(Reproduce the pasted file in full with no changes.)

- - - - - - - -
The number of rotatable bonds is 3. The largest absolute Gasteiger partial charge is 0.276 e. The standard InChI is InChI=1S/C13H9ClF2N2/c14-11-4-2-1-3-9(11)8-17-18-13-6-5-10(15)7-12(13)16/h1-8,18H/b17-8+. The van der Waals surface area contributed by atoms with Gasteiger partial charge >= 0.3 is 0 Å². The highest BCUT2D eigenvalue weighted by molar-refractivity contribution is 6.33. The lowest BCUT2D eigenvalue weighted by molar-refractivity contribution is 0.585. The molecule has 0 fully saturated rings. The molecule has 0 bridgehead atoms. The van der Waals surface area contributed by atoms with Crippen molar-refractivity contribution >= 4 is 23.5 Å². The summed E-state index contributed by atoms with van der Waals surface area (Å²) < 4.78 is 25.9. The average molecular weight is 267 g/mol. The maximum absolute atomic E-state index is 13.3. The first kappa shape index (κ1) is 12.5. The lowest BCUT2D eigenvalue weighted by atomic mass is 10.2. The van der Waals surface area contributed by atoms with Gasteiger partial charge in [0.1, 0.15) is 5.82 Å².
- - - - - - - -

The number of rotatable bonds is 3. The largest absolute Gasteiger partial charge is 0.276 e. The standard InChI is InChI=1S/C13H9ClF2N2/c14-11-4-2-1-3-9(11)8-17-18-13-6-5-10(15)7-12(13)16/h1-8,18H/b17-8+. The van der Waals surface area contributed by atoms with Gasteiger partial charge >= 0.3 is 0 Å². The highest BCUT2D eigenvalue weighted by molar-refractivity contribution is 6.33. The lowest BCUT2D eigenvalue weighted by molar-refractivity contribution is 0.585. The molecule has 0 fully saturated rings. The molecule has 0 bridgehead atoms. The van der Waals surface area contributed by atoms with Crippen molar-refractivity contribution >= 4 is 23.5 Å². The summed E-state index contributed by atoms with van der Waals surface area (Å²) < 4.78 is 25.9. The average molecular weight is 267 g/mol. The maximum absolute atomic E-state index is 13.3. The first kappa shape index (κ1) is 12.5. The lowest BCUT2D eigenvalue weighted by atomic mass is 10.2. The van der Waals surface area contributed by atoms with Gasteiger partial charge in [0.1, 0.15) is 5.82 Å².